This project explored descriptions of the lova sancta in medieval travel accounts. Since the early beginnings of Christianity, Palestine and the surrounding regions have been regarded as an area of special significance. Pilgrims from the fourth century onwards were traveling the grounds of the biblical events, visiting places like Jerusalem, Bethlehem, or the River Jordan. Before the twelfth century, pilgrims did not so much describe monuments, buidings, or landscapes, but rather a playback of the biblical event itself, that was activated by the mere presence of the visitor on the scenery. Pilgrims became participants. Since this kind of religious experience excluded any historical distance between event and present viewer, the materiality or the actual state of the holy site did not matter.
The late twelfth-century reality of a Christian Crusader Kingdom required a new way of seeing. The Holy Land now obtained a specific territorial notion. Confronted with an landscape full of holiness but no proper knowledge about details of its locations, pilgrims from the 1160s onwards complained about the defectiveness of older books on the Palestine sites or the imprecision of contemporaries’ observations.
The gathering of new information for an update of the picture of the Holy Land in the face of its obvious historicity was encouraged by developments in the field of religion. Authors of travel accounts took up the idea of a Christological mysticism based on sensual experience, that was formulated by medieval religious authorities such as Bernhard of Clairvaux, Bonaventura, or Henry Suso.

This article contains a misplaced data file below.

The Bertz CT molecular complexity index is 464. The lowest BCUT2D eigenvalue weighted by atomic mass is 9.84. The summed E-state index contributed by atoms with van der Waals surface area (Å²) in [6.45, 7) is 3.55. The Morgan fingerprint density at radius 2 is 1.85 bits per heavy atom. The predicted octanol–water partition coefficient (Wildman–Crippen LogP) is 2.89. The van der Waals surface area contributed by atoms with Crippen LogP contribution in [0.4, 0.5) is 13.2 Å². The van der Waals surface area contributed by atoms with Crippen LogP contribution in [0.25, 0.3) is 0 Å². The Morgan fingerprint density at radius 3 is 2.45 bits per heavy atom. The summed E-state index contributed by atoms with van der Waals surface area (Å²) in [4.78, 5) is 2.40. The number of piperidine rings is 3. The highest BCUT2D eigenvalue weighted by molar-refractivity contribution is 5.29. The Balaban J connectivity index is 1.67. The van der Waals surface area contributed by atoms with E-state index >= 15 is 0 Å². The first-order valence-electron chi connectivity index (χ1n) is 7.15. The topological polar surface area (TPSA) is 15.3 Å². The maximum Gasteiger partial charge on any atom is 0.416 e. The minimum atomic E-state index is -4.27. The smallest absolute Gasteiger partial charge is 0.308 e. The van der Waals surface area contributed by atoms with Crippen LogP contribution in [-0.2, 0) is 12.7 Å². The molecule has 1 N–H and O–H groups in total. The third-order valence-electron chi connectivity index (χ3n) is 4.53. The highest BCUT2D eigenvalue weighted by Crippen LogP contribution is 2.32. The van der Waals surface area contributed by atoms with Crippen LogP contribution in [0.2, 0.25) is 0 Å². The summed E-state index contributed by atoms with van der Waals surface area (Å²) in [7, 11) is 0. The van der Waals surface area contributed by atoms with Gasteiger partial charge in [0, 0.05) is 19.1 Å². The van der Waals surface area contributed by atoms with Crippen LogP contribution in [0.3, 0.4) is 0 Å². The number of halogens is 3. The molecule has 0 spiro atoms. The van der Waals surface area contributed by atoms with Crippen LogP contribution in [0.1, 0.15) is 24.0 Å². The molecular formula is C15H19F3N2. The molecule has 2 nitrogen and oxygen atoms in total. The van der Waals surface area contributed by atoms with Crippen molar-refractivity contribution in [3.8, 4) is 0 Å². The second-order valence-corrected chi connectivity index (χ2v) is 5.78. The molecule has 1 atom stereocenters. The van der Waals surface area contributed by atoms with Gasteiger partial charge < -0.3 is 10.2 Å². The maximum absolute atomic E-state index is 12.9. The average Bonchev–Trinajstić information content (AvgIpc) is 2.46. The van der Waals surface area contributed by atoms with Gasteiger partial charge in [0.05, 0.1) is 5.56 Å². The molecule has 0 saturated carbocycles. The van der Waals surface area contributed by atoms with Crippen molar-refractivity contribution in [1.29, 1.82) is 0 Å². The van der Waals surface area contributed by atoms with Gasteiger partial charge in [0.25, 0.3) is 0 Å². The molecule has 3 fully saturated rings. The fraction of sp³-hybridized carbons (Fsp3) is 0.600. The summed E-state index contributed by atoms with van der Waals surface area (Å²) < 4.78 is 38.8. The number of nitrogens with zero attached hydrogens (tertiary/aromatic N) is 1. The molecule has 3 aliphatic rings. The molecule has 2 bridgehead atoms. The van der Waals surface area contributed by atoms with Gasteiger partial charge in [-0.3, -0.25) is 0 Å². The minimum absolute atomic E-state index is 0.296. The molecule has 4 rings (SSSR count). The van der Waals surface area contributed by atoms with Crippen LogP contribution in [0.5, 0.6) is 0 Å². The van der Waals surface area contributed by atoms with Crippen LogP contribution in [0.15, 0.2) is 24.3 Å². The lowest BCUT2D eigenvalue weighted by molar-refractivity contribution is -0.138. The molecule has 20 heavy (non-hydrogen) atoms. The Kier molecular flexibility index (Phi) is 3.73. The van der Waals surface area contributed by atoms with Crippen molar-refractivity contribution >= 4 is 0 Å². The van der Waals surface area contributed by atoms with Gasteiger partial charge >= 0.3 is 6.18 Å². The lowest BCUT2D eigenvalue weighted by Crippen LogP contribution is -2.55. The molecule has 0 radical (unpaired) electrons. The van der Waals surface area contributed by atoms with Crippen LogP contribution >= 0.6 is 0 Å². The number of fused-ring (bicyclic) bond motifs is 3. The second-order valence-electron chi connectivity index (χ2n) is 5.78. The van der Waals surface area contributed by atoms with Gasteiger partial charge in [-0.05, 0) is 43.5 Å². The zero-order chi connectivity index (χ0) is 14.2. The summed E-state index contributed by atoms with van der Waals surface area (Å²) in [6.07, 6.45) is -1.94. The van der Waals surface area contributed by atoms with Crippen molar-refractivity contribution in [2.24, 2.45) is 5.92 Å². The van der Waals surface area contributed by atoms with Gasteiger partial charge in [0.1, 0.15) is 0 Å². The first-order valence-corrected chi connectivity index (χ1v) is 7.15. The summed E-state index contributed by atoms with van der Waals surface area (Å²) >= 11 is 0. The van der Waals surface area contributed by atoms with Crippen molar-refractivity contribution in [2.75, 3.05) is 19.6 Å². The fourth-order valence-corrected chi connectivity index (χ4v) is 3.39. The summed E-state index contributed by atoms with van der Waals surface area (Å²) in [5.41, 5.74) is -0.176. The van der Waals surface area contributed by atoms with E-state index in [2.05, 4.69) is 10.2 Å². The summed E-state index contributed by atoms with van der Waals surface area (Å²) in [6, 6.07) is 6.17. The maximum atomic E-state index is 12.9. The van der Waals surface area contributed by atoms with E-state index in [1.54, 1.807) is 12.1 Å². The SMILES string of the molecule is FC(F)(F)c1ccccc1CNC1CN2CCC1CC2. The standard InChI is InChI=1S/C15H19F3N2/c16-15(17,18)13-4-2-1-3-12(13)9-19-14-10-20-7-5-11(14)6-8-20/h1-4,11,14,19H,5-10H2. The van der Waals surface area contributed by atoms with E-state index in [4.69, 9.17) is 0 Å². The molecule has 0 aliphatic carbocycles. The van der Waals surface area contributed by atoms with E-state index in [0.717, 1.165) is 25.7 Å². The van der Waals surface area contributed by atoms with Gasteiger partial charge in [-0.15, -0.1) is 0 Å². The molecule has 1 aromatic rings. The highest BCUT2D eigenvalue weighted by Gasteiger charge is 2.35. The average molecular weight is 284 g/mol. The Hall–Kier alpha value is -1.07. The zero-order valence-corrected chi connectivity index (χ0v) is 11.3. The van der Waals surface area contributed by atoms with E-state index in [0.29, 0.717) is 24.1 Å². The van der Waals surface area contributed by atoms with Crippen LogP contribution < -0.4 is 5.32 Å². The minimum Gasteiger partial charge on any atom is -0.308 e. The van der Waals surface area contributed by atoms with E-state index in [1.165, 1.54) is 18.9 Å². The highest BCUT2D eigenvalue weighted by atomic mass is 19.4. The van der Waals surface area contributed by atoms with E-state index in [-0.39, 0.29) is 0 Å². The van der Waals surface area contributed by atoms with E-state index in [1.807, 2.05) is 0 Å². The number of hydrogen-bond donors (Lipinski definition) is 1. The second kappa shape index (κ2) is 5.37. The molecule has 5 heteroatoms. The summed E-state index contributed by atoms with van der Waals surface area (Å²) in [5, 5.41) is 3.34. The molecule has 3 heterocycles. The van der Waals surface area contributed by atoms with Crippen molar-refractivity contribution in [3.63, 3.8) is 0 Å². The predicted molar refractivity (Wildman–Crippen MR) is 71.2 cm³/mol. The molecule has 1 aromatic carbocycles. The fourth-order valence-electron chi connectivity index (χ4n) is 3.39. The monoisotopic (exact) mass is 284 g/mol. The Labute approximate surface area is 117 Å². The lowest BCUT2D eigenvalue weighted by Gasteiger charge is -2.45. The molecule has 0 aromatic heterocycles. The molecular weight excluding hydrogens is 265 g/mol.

The idea behind these travel accounts was a stimulation of the recipient’s remembrance of the suffering of Christ. The written description was intended to leave a lasting impression on the mind of the reader. The so obtained devout education would help, so it was believed, to elevate the Christian soul to heaven. Therefore, correct and truthful description was required.
The description of the holy sites are embedded in texts whose authors identify themselves by name, talk about the aim of their work and introduce to the reader a model of textual organization (e.g., topographical, adapting the form of country descriptions or maps; or historiographical, following the order of biblical events such as the life of Jesus). The travel accounts are marked as eyewitness accounts, they provide detailed information, sometimes including remarks about the way these information were gathered by the author (e.g., how measurements had been taken). The description of the places is distiguished as present state, sometimes the traces that indicate changes over time are mentioned. Differing opinions of other authors are sometimes discussed. Biblical events are often referred to in the form of their artifical presentation at the holy site (e.g., in the form of pictures, wall paintings or inscriptions). From the fourteenth-century onwards, illustrations were included.
The accounts of high and late medieval pilgrimages to the Holy Land offer a keyhole to the history of pre-modern observation. A defined set of holy sites is repeatedly described from the twelfth to the fifteenth century. The pilgrim takes to the Holy Land a set of imaginative assumptions, that encounters the materiality of the actual places. In the descriptive parts of his travel account, the author assembles possible differences and adjusts them to a new view that he finally takes home to his readers. Analyzing the form of observing, the changes of the intent and the mode of gathering and presenting information illustrate the dynamics of the topography of Christian remembrance.